“We always hope we’re going to see a 100 percent grant offered to it, but the likelihood of it, knowing that we’re going under the assumption that it’d be a 50 percent loan, 50 percent grant, what is the affordability of that for the city,” Roth said. “I couldn’t imagine how much that project cost would have been, so we were trying to get the most services on the oldest mains, that’s what we went for first with what we’re hoping we can afford, but it always depends on what they offer.”

Brown agreed with Roth’s assessment, adding that the city would have a better chance at getting it if they went for a smaller chunk rather than going for all of the 1,100 lines at once.

Third District Commissioner Chris Abel then asked if the city would reduce water rates as previously promised if they got 100 percent grant funding for the project. Roth said because they wouldn’t be working on all of the lines, even if they received 100 percent grant funding, she didn’t expect rates to go down.

“Even if we received 100 percent grant on these, it’s a great relief and helps us get 336 of them done at no additional cost out of pocket, but then we’d still be using those funds through the rates that we raised to take care of the rest of those service lines,” Roth said. “It just means that we’d try to accelerate that process and have it happen faster than the 20-year target we have right now.”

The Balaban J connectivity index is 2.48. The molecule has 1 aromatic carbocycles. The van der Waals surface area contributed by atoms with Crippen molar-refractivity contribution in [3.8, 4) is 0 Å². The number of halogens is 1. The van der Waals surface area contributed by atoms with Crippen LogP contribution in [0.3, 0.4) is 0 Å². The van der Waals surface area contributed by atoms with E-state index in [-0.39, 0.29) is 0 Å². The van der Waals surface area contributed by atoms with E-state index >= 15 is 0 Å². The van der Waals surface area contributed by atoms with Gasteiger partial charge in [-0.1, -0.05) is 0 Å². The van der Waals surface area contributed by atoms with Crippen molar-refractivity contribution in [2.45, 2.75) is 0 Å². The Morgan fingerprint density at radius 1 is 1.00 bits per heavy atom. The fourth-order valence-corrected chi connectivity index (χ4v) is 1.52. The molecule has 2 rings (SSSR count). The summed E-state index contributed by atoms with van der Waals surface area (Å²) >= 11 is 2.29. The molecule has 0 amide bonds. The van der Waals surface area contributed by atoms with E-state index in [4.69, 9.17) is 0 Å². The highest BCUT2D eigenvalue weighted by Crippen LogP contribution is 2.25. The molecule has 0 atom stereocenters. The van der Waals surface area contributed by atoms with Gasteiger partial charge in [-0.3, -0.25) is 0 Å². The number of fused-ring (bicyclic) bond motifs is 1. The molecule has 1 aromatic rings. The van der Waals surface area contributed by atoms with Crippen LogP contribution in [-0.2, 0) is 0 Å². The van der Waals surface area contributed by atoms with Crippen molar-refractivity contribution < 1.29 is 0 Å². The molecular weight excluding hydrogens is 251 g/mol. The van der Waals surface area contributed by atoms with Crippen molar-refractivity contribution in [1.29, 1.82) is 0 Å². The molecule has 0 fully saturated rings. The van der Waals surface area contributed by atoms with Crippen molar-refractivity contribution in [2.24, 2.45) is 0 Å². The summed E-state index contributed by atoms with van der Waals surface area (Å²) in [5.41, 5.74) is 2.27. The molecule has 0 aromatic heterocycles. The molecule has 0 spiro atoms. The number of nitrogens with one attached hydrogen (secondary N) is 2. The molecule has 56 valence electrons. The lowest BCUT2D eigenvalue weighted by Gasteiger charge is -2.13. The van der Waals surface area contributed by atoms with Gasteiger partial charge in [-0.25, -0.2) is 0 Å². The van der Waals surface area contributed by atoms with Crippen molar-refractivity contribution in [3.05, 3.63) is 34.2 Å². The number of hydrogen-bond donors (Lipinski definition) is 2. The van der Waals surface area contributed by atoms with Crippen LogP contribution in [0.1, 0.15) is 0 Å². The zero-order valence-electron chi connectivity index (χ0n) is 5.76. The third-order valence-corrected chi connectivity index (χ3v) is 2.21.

Mayor Tom Lowry said there is expected to be more state and federal funding to come with regards to water service line replacement, and that the city believes in being “proactive” when it comes to the replacements.

“Three Rivers is one of the few that’s willing to be proactive and start acting now in year two of this 20-year requirement. A lot of places are going to wait until the end; we don’t want to wait until the end because we want to resolve the health issue,” Lowry said. “A lot of people learned a lesson from Flint, and we don’t want to subject our people to that.”

In other business…

  • Commissioners approved a detailed site plan for the third phase of the Meadowbrook Farms West development, which included new drawings and a planned exit road in the fourth phase of the project, an addition not seen in previous drawings and was requested by the city back in March.
  • Commissioners approved the release of $15,000 from the city’s Precision Wire Maintenance Fund to the River Country Sports Commission for a portion of maintenance expenditures at the Armstrong Park Sports Complex for the park’s 2023 operating season.
  • Commissioners acknowledged the first reading of user fee ordinance updates beginning July 1, and scheduled a public hearing on them for their next meeting June 6. The proposed updates include doubling the cost of zoning variances for residential and commercial properties from $75 and $250 respectively to $150 and $500 respectively, as well as an increase in bi-monthly service charges for water and sewer to $40.67 per REU and $61.15 per REU, respectively.

Robert Tomlinson can be reached at 279-7488 or